You don’t have to be an NCAA compliance expert to know that, no, NCAA rules do not allow former prep coaches now employed by rival schools to mail you money to distribute to your players.
What did Tyndall and his staff do to try to cover-up their infractions?
In order to disrupt the investigation, the former head coach instructed a staff member to fabricate a document purportedly showing that the university approved the payments from the student-athletes’ former coaches. The former coach used this document to justify his facilitation of the payments, without noting that it had been created more than two years after he stated it was.
The former head coach failed to promote an atmosphere for compliance when he deleted emails relevant to the investigation, provided false or misleading information during interviews, contacted other individuals involved with knowledge of the investigation and directed the academic misconduct.
“Failed to promote an atmosphere for compliance” one hell of an NCAA Orwellianism, but I can’t say it’s misused here. Trying to implement a broad-based, ham-handed cover-up certainly is not promoting an atmosphere of compliance.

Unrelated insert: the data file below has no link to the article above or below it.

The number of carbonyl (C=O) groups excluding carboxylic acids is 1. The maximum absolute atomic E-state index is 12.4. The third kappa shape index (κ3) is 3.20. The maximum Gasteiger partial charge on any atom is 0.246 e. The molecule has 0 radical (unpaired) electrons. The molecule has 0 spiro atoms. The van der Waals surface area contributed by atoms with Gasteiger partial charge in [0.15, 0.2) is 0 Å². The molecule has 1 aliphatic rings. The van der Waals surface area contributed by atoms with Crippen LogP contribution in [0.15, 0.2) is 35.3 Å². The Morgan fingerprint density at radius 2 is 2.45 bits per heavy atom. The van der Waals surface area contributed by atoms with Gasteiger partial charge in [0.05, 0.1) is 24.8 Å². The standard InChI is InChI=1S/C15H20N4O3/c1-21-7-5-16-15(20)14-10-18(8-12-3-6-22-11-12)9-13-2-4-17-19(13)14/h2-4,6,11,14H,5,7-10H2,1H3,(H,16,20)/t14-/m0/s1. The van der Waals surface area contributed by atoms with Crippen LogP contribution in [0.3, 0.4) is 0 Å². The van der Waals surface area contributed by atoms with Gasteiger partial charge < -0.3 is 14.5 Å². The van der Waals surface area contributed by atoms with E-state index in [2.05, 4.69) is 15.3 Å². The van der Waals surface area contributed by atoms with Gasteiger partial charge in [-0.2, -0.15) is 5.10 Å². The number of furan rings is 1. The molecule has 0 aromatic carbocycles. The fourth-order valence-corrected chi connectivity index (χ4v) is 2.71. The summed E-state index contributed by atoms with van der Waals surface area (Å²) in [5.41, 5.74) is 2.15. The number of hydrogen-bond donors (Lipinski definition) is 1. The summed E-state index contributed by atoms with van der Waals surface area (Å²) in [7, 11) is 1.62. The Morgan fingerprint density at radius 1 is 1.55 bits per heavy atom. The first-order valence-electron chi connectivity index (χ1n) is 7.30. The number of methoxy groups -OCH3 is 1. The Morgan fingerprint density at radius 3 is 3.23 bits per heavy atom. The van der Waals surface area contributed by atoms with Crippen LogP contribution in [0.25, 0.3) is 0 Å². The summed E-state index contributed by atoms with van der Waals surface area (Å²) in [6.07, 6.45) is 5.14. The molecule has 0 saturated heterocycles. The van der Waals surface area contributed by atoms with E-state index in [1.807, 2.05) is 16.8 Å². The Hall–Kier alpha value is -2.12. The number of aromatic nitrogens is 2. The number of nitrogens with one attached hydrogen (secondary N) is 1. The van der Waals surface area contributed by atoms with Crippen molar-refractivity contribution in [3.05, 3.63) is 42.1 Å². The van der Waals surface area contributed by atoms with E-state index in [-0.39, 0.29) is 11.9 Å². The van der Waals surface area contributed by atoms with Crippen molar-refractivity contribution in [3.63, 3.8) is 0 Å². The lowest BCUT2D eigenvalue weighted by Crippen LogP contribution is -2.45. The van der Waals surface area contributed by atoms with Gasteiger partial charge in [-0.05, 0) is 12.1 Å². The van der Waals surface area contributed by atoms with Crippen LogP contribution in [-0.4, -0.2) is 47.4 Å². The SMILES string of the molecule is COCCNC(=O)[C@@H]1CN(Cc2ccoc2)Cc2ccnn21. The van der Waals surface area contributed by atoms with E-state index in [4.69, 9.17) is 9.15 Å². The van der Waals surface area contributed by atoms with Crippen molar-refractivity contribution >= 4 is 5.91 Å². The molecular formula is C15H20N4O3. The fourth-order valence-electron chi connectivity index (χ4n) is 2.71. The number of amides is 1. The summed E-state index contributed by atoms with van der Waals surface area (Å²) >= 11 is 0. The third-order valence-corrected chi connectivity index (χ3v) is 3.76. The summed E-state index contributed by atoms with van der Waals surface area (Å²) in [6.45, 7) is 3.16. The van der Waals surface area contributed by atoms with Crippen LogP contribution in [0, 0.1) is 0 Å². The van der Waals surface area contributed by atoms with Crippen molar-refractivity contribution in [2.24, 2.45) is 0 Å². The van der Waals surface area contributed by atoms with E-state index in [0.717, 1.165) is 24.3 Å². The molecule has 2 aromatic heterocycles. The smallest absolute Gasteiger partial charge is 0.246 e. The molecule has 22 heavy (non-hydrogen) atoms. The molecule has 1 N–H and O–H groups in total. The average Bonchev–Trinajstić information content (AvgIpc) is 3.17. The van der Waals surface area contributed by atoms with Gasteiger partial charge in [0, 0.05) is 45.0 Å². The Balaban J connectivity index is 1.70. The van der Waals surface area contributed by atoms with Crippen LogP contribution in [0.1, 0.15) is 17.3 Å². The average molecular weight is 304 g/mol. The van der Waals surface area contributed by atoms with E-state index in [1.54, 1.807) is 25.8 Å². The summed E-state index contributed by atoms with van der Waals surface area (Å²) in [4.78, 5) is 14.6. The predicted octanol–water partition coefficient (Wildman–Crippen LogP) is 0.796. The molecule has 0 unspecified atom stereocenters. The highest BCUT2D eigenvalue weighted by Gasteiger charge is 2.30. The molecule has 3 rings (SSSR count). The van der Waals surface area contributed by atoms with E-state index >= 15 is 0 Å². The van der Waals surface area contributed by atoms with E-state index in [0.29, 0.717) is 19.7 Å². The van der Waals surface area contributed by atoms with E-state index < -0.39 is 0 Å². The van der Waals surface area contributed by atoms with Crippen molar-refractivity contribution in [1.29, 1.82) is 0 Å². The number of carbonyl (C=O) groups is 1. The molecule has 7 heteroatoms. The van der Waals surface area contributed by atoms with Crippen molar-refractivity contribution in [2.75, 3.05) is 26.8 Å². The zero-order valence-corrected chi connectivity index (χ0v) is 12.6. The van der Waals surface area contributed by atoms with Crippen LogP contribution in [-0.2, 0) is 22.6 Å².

So what punishments did some of these jamokes get?
- A 10-year show-cause order for the former head coach from April 8, 2016, through April 7, 2026. During that period, if the former head coach is employed by an NCAA school, he must be suspended by the employing school from all coaching duties. Following that period, any NCAA school that hires the former head coach must suspend him for the first 50 percent of the first season he is employed.
- An eight-year show-cause order for the former associate head coach from April 8, 2016, through April 7, 2024. Any NCAA school employing the former associate head coach during that time must appear with him before a Committee on Infractions panel.
This means that Tyndall—who was hired at Tennessee after leaving Southern Miss, and promptly fired when the university was notified by the NCAA of the extent of the claims against Tyndall—functionally won’t be allowed to coach college basketball until halfway through the 2026-27 season, at the earliest. The only other person to ever get a 10-year show cause penalty was former Baylor coach Dave Bliss, who helped cover-up the murder of one of his players (Patrick Dennehy) by another (Carlton Dotson). Tyndall’s graduate assistants and prep school coach involved were handed hefty bans as well.
And to the NCAA’s (very small measure of) credit, they mostly ripped into the individuals involved here, and didn’t punish future Southern Miss coaches and players who had nothing to do with Tyndall. The school has already served a self-imposed two-year playoff ban, and on top of that the NCAA only added three years of probation, a vacation of some wins, and a few minor hits to Southern Miss’s recruiting.